The Pennsylvania Supreme Court’s decision to overturn Bill Cosby’s sexual-assault conviction has sparked a rare public war of words between the court’s chief justice and Montgomery County prosecutors.

In an interview Sunday with Harrisburg’s WHTM-TV, Chief Justice Max Baer justified the ruling that freed Cosby earlier this month by calling prosecutors’ conduct in the case “reprehensible.”

Within hours, Montgomery County District Attorney Kevin R. Steele, who led the trial team, shot back, accusing Baer in a statement of spreading “misinformation.” Steele also said his office continues to review its options for challenging the court’s decision.

The falling-out — much like the court’s 6-1 ruling — centered on a deal supposedly struck in 2005 between Cosby and one of Steele’s predecessors, Bruce L. Castor Jr., in which Castor agreed the office would not prosecute the comedian for sexually assaulting Andrea Constand in 2004 if Cosby agreed to testify in her civil case against him.

Such an agreement was never memorialized in writing and never publicly discussed until the District Attorney’s Office charged Cosby a decade later with drugging and attacking Constand.

Baer on Sunday criticized prosecutors for going back on Castor’s word, calling the decision to charge him a “reprehensible bait-and-switch.”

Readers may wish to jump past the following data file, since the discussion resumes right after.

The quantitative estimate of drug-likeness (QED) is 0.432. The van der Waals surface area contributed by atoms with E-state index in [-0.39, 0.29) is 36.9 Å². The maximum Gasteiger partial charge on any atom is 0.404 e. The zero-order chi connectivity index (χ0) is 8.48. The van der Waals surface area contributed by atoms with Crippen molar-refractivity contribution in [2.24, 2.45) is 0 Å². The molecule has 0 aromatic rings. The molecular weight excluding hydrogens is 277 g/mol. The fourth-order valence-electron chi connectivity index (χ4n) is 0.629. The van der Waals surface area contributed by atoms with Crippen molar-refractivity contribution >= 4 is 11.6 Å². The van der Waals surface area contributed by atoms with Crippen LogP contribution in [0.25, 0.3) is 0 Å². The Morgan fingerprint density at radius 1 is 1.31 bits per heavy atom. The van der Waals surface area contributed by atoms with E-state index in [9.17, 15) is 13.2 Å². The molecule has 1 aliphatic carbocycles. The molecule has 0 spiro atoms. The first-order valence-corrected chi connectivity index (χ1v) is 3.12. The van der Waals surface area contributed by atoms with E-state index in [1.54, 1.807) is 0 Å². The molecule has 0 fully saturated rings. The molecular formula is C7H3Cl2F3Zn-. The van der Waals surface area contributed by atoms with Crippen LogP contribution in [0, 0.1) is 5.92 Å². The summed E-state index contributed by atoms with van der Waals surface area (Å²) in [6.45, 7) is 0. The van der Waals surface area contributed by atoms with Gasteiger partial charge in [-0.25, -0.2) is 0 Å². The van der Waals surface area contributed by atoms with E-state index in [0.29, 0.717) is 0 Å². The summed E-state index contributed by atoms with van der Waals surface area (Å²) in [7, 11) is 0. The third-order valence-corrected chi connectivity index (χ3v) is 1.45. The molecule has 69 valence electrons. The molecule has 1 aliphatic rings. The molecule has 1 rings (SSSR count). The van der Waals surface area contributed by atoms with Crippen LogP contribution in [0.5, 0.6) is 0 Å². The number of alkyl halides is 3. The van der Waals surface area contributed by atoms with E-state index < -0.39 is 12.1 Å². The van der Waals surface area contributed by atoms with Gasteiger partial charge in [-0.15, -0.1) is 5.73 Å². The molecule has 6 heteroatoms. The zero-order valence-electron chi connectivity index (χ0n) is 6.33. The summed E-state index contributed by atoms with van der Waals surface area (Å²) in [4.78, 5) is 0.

“Nobody is sympathetic to Bill Cosby,” Baer said in the interview. He said the court was compelled to make the decision it did, barring a retrial and ordering him released after two years in prison, “to protect 13 million Pennsylvanians from that type of illegal conduct.”

The segment was remarkable not only for Baer’s condemnation of prosecutors’ actions but also because justices rarely grant interviews to discuss their decisions.

“The general rule,” Duquesne University law professor Bruce Ledewitz said, “is that anything a judge has to say is on the piece of paper called the opinion.”

What’s more, Baer, a former deputy attorney general from Pittsburgh who became chief justice in April, misstated several aspects of the record and appeared to misunderstand one of the most central questions at the heart of the case.

“There was no controversy whatsoever that this deal was made,” he said at one point. “It was memorialized in emails. It was memorialized in press conferences.”

In fact, controversy over whether the deal ever existed prompted months of pretrial wrangling in the case, chiefly because there was no prior evidence — in emails or in news conferences — of any such agreement before Cosby’s arrest in December 2015.

» READ MORE: Bill Cosby’s release from prison hinged on Bruce Castor’s word. But the ex-DA hasn’t always been consistent.

The same issue even came before the Supreme Court in 2016 — two years before Cosby’s conviction. At the time, the justices, including Baer, refused to take the appeal and allowed the case against Cosby to move forward, tacitly endorsing a ruling by a Montgomery County judge who concluded that Castor’s descriptions of the purported agreement were inconsistent, not credible, and ultimately suggested no deal had been made.

“There has been a tremendous amount of misinformation about what actually took place in this criminal prosecution,” Steele said in a statement Sunday, specifically referencing Baer’s TV interview. “To be very clear, prosecutors in this case did not believe there was an agreement not to prosecute or immunity for the defendant at the time we moved forward on the case, and we do not believe it now.”